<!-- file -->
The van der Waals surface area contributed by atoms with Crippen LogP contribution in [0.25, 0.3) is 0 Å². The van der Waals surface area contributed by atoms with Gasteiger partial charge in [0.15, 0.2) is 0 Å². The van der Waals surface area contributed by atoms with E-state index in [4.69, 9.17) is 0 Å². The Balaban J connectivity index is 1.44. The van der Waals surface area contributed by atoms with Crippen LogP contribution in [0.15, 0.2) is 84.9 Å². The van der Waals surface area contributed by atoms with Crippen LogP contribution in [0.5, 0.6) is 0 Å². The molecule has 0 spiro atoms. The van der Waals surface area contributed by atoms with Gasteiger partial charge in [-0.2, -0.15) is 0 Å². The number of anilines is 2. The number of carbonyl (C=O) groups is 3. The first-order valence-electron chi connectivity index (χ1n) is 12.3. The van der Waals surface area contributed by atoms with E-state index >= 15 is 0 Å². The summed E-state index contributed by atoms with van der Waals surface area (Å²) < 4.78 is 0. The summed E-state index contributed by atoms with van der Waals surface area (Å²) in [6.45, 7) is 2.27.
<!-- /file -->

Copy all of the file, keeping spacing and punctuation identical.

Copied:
The van der Waals surface area contributed by atoms with Crippen LogP contribution in [0.25, 0.3) is 0 Å². The van der Waals surface area contributed by atoms with Gasteiger partial charge in [0.15, 0.2) is 0 Å². The van der Waals surface area contributed by atoms with E-state index in [4.69, 9.17) is 0 Å². The Balaban J connectivity index is 1.44. The van der Waals surface area contributed by atoms with Crippen LogP contribution in [0.15, 0.2) is 84.9 Å². The van der Waals surface area contributed by atoms with Crippen LogP contribution in [0.5, 0.6) is 0 Å². The molecule has 0 spiro atoms. The van der Waals surface area contributed by atoms with Gasteiger partial charge in [-0.2, -0.15) is 0 Å². The number of anilines is 2. The number of carbonyl (C=O) groups is 3. The first-order valence-electron chi connectivity index (χ1n) is 12.3. The van der Waals surface area contributed by atoms with E-state index >= 15 is 0 Å². The summed E-state index contributed by atoms with van der Waals surface area (Å²) < 4.78 is 0. The summed E-state index contributed by atoms with van der Waals surface area (Å²) in [6.45, 7) is 2.27.